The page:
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Diamond Mine: Segregation, Alabama, and the Making of the Players Who 'Saved Baseball'
This project examines segregated black baseball in Birmingham as a deeply racialized and political space. Birmingham industrialists began to offer the game as part of a broader system of welfare capitalism around the time of the First World War. African Americans seized on the offered space and made it an expression of their own community. This project argues that these layered meanings were essential to the success of the game as it invested both the white and black communities in the black game. As the political space occupied by baseball began to change in the years during and after the Second World War because of the first limited federal civil rights enforcement actions, the integration of the Major Leagues, and the start of the Civil Rights Movement, it left little space in the white or black communities for segregated black baseball and the game withered.^ This project challenges the historiography of Birmingham’s black baseball culture by arguing that comparison to other American corporate welfare systems is not sufficient to understand the situation in Birmingham which sought to reduce black workers to a racially marked dependent labor caste. It instead points to the historiography of sports in empire, American and European, as a useful model to understand Birmingham’s black baseball culture.^ This project draws together a number of primary and secondary sources including the historiographies of the racialized system of labor in Birmingham, the city’s black baseball tradition, the New South, and of sport and empire. It also uses archival resources from the Birmingham (Alabama) Public Library, the Memphis (Tennessee) Public Library, and the Baseball Hall of Fame in Cooperstown, New York. Further research could sharpen the examination of Birmingham’s black baseball culture by offering a comparison to the city’s white baseball culture or to baseball in other corporate welfare systems around the country.^ Further research could also challenge the distinctiveness of Birmingham and question the extent to which similar structures existed in other Southern industrial cities such as Atlanta, Memphis, or Richmond.^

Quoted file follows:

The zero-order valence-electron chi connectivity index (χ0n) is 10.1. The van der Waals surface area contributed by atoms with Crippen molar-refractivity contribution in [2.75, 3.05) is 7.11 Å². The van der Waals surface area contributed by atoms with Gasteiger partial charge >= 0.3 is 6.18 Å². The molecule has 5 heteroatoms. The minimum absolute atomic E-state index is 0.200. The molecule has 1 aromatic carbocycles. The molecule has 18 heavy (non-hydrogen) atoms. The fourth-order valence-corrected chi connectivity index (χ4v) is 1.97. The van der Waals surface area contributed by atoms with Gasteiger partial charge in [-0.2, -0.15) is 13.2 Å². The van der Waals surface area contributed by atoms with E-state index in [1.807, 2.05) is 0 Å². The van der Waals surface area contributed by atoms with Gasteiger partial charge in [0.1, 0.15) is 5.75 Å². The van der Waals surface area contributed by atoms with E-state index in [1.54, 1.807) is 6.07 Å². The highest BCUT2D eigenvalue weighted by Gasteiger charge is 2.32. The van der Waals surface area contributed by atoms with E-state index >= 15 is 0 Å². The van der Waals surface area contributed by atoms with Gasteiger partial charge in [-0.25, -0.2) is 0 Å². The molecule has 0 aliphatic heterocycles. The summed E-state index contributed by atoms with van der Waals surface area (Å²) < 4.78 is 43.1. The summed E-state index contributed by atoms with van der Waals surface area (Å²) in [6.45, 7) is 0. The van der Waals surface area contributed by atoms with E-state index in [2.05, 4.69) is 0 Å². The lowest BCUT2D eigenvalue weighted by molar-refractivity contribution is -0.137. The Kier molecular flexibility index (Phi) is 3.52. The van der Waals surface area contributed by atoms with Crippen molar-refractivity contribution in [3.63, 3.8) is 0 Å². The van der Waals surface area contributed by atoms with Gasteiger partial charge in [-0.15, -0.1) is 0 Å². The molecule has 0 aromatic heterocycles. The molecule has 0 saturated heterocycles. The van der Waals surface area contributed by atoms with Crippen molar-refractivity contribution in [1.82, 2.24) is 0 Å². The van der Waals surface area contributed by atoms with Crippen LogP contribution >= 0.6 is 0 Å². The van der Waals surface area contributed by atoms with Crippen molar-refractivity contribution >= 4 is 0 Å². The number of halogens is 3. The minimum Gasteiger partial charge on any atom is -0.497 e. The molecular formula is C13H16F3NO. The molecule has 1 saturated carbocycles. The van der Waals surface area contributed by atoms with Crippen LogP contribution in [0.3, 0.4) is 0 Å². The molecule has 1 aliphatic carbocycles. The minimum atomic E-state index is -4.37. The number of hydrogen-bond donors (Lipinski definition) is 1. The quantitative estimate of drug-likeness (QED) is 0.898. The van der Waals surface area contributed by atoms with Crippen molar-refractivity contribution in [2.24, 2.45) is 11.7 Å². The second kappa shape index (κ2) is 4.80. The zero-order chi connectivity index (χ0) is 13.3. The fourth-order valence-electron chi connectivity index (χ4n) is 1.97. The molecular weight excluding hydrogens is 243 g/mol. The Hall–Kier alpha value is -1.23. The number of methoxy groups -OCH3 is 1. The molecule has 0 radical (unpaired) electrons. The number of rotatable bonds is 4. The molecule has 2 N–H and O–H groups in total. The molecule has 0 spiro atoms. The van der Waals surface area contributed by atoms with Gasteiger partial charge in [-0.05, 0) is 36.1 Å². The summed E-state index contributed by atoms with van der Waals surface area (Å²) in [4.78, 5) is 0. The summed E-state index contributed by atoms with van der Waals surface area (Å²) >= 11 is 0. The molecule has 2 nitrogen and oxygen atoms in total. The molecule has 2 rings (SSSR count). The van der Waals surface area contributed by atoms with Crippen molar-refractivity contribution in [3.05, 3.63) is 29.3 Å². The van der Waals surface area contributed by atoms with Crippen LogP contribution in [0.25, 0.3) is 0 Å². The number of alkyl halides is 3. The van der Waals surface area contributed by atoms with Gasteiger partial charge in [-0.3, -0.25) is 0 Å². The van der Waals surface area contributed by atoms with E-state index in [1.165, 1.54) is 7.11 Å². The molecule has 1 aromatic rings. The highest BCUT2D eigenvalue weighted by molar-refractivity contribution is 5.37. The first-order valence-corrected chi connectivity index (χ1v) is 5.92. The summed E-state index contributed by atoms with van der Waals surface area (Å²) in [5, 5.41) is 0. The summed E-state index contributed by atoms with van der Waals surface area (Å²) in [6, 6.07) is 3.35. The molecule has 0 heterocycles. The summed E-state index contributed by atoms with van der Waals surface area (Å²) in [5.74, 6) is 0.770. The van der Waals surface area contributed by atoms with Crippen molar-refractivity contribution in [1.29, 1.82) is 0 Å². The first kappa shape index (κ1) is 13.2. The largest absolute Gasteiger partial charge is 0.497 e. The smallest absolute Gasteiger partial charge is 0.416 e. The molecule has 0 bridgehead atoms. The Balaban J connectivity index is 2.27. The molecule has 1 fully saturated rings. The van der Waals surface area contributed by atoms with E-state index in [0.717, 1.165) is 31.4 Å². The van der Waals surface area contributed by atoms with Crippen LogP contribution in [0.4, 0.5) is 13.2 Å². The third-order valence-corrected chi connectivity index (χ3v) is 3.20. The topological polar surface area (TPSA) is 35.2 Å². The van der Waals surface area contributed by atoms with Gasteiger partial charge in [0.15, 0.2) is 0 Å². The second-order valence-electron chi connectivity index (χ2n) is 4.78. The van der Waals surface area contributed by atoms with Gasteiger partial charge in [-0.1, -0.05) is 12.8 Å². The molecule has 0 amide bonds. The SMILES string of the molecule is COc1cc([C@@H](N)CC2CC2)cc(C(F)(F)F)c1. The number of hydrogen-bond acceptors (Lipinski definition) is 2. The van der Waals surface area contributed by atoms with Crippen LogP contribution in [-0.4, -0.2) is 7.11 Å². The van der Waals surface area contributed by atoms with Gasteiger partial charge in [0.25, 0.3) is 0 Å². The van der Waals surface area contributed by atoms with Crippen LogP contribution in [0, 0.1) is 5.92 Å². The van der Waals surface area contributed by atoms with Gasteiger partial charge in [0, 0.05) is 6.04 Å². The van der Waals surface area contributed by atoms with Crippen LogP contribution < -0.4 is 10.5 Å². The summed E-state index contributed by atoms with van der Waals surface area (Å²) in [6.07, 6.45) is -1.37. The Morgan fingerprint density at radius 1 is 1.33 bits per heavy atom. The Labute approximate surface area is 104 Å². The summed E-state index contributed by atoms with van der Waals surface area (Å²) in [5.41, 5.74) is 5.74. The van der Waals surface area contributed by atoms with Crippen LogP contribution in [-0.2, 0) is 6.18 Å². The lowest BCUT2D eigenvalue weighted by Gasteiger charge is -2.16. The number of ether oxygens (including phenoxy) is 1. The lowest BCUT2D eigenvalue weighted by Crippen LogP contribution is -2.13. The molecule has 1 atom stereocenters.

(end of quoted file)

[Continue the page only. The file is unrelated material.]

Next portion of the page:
Klinetobe, Charles, "Diamond Mine: Segregation, Alabama, and the Making of the Players Who 'Saved Baseball'" (2018). ETD collection for University of Nebraska - Lincoln. AAI10845997.